Question: How can account codes be implemented in Lync? Although you can’t replicate the scenario described above with the double beeps and codes entered after the number, there is another scenario that does work in Lync.
Answer: Instead of putting the account codes at the end of the number you can have the outbound caller put them in front of the number to dial. For example instead of entering 208 555 1234 in Lync, the caller enters 832085551234 (account code of 83). You then use a Trunk Configuration Associated Translation Rule to remove the account code prior to sending the call to the PSTN. Although you can do this on a Media Gateway, by doing this on a Trunk Configuration the Monitoring Role will still store the dialed number in the LCDR database with the account code. Unlike with a legacy PBX, you are free to use any king of account codes you like, and do not need to have them created by your local phone carrier.
Managing the Trunk Configuration Translation Rules: Unlike media gateway rules, Lync Trunk Configuration Translation Rules can be added and removed with Powershell. This makes it very easy to change account codes anytime you like.<br>
Suppose you have a Trunk Configuration with the identity of: pstngateway:
To add a translation rule: New-CsOutboundTranslationRule -parent pstngateway: – Translation ‘$1’ -pattern ‘^53(\d{10})$’ -name Code53 -priority 2<br>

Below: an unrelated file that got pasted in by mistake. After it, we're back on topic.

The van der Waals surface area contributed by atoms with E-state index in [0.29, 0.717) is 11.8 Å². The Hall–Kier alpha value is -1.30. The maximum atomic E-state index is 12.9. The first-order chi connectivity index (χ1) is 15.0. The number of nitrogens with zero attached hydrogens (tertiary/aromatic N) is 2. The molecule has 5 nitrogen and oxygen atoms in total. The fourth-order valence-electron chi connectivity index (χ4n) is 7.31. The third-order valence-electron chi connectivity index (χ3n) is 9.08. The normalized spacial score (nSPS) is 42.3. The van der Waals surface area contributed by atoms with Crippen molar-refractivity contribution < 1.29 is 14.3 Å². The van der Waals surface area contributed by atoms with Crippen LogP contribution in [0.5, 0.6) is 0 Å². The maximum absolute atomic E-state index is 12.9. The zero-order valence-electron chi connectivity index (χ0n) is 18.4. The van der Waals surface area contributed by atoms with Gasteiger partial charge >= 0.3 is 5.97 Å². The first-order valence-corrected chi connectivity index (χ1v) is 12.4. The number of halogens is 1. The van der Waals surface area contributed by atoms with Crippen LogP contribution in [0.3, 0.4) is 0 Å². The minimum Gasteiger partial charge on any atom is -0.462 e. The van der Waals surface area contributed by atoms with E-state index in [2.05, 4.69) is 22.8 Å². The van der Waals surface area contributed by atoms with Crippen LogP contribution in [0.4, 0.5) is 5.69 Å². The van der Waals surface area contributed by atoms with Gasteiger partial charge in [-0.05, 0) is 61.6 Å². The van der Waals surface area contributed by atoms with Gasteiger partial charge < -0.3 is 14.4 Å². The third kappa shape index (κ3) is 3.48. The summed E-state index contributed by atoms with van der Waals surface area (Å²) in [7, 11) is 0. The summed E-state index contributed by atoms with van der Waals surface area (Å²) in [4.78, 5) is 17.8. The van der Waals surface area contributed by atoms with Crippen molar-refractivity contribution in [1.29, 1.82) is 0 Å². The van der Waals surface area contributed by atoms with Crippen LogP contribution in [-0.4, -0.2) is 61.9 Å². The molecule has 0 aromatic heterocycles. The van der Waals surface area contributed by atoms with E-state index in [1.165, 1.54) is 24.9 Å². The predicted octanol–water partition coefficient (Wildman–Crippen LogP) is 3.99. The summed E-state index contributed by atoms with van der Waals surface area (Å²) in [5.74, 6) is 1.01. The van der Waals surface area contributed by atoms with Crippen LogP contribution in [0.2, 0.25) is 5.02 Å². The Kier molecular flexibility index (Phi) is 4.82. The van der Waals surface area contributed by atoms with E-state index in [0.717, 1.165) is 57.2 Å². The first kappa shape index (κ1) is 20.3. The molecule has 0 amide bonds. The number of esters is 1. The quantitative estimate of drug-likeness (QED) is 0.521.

The above rule adds an account code that removes the number 53 from a 12 digit number and makes it the second rule in the list.

To remove a translation rule: remove-csoutboundtranslationrule -identity “pstngateway:”

Once you have collected this data then you can use Dell/Quest MessageStats to report against it.

Categories: Uncategorized

Lync 2013 Group Chat Permission Error

February 5, 2013 1 comment

I am working with a client where we are installing and configuring Persistent Chat for Lync 2013. We set up the PC server, created the databases with no issues and started the PC services with no errors. Yet, if we attempted to enumerate the PC Categories, (to which chat rooms are created in) we would get an error when attempting to create your first Persistent Chat Category.  

The Lync Admin GUI displays this error:

Get-cspersistentchatcategory: The current user is not part of the RTCUniversalServerAdmins Group

Of course we checked that it was indeed in that group.  The install process also makes sure that CSAdministrator and RTCUniversalServerAdmins are in the Local Group RTC Local Administrators.

After some time we noticed that the PC server name is longer than 15 characters. After working with MSFT we found out that when the PC server calls the Windows API to determine if the currently logged on user is a member of the local group “RTC Local Administrators”, it finds a mismatch with the server name. It turns out that when the server enumerates the local group lists by: servername + “\”+ “local group name” the server name is truncated to 15 characters. The problem is that the server uses the full hostname + “\” + “rtc local administrators” to see if the current user is part of that group.
For example: Actual FQDN of server = ahlncgroupchat001, (just NETBIOS part). Truncated NETBIOS name = XXlncgroupch0.
When the PC server goes to determine if the current user is part of the local group “RTC Local Administrators” it is looking for
“XXlncgroupchat001\RTClocal administers” but that group as enumerated on the server is actually “XXlncgroupchat0\RTC Local Administrator”
This results in a miss-match and the message above!

Resolution: Rename the server to less than 15 characters, re-install PC and re-start services.

Lesson Learned!

Categories: Lync, Uncategorized